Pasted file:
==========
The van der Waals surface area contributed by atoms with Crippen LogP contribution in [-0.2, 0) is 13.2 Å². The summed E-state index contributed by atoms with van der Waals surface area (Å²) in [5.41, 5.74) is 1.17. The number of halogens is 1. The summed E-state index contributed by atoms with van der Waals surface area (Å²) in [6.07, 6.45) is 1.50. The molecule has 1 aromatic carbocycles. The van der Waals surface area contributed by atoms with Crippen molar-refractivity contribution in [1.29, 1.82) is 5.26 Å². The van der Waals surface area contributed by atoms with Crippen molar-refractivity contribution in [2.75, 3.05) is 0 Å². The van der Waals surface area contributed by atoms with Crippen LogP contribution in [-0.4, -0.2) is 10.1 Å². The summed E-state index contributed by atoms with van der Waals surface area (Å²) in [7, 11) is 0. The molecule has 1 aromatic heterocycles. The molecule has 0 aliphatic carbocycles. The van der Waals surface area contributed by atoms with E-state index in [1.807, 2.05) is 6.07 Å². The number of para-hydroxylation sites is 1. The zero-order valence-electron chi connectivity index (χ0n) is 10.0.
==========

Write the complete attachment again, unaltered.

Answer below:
The van der Waals surface area contributed by atoms with Crippen LogP contribution in [-0.2, 0) is 13.2 Å². The summed E-state index contributed by atoms with van der Waals surface area (Å²) in [5.41, 5.74) is 1.17. The number of halogens is 1. The summed E-state index contributed by atoms with van der Waals surface area (Å²) in [6.07, 6.45) is 1.50. The molecule has 1 aromatic carbocycles. The van der Waals surface area contributed by atoms with Crippen molar-refractivity contribution in [1.29, 1.82) is 5.26 Å². The van der Waals surface area contributed by atoms with Crippen molar-refractivity contribution in [2.75, 3.05) is 0 Å². The van der Waals surface area contributed by atoms with Crippen LogP contribution in [-0.4, -0.2) is 10.1 Å². The summed E-state index contributed by atoms with van der Waals surface area (Å²) in [7, 11) is 0. The molecule has 1 aromatic heterocycles. The molecule has 0 aliphatic carbocycles. The van der Waals surface area contributed by atoms with E-state index in [1.807, 2.05) is 6.07 Å². The number of para-hydroxylation sites is 1. The zero-order valence-electron chi connectivity index (χ0n) is 10.0.